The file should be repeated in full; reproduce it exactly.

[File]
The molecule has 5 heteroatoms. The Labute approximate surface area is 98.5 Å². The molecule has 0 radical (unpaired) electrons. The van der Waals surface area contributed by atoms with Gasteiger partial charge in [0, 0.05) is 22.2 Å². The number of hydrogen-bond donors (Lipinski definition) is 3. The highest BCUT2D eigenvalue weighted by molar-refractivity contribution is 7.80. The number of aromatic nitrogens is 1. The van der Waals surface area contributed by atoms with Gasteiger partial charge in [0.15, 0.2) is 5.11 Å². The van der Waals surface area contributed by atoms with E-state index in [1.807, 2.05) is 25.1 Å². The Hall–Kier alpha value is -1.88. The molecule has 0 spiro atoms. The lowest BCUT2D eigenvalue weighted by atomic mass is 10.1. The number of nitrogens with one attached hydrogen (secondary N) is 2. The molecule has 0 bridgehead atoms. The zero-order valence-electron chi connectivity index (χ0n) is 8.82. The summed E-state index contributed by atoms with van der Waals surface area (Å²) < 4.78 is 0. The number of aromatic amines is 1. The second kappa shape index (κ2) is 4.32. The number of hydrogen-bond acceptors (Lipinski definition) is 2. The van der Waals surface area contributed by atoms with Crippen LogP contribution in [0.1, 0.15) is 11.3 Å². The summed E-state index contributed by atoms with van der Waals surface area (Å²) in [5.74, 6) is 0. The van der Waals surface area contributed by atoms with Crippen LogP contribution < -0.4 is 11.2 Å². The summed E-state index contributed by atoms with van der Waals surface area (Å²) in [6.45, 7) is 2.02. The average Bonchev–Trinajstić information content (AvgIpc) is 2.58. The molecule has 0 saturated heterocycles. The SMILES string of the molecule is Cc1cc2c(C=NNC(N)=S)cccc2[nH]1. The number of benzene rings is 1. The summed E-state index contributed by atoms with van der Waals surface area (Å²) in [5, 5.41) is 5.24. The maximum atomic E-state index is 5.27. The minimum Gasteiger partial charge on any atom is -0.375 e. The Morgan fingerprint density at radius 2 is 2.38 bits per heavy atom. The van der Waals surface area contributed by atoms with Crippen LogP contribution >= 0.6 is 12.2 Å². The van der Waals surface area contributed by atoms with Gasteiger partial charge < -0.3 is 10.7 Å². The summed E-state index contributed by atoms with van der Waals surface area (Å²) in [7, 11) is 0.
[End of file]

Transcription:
The molecule has 5 heteroatoms. The Labute approximate surface area is 98.5 Å². The molecule has 0 radical (unpaired) electrons. The van der Waals surface area contributed by atoms with Gasteiger partial charge in [0, 0.05) is 22.2 Å². The number of hydrogen-bond donors (Lipinski definition) is 3. The highest BCUT2D eigenvalue weighted by molar-refractivity contribution is 7.80. The number of aromatic nitrogens is 1. The van der Waals surface area contributed by atoms with Gasteiger partial charge in [0.15, 0.2) is 5.11 Å². The van der Waals surface area contributed by atoms with E-state index in [1.807, 2.05) is 25.1 Å². The Hall–Kier alpha value is -1.88. The molecule has 0 spiro atoms. The lowest BCUT2D eigenvalue weighted by atomic mass is 10.1. The number of nitrogens with one attached hydrogen (secondary N) is 2. The molecule has 0 bridgehead atoms. The zero-order valence-electron chi connectivity index (χ0n) is 8.82. The summed E-state index contributed by atoms with van der Waals surface area (Å²) < 4.78 is 0. The number of aromatic amines is 1. The second kappa shape index (κ2) is 4.32. The number of hydrogen-bond acceptors (Lipinski definition) is 2. The van der Waals surface area contributed by atoms with Crippen LogP contribution in [0.1, 0.15) is 11.3 Å². The summed E-state index contributed by atoms with van der Waals surface area (Å²) in [5.74, 6) is 0. The van der Waals surface area contributed by atoms with Crippen LogP contribution < -0.4 is 11.2 Å². The summed E-state index contributed by atoms with van der Waals surface area (Å²) in [6.45, 7) is 2.02. The average Bonchev–Trinajstić information content (AvgIpc) is 2.58. The molecule has 0 saturated heterocycles. The SMILES string of the molecule is Cc1cc2c(C=NNC(N)=S)cccc2[nH]1. The number of benzene rings is 1. The summed E-state index contributed by atoms with van der Waals surface area (Å²) in [5, 5.41) is 5.24. The maximum atomic E-state index is 5.27. The minimum Gasteiger partial charge on any atom is -0.375 e. The Morgan fingerprint density at radius 2 is 2.38 bits per heavy atom. The van der Waals surface area contributed by atoms with Crippen LogP contribution >= 0.6 is 12.2 Å². The van der Waals surface area contributed by atoms with Gasteiger partial charge < -0.3 is 10.7 Å². The summed E-state index contributed by atoms with van der Waals surface area (Å²) in [7, 11) is 0.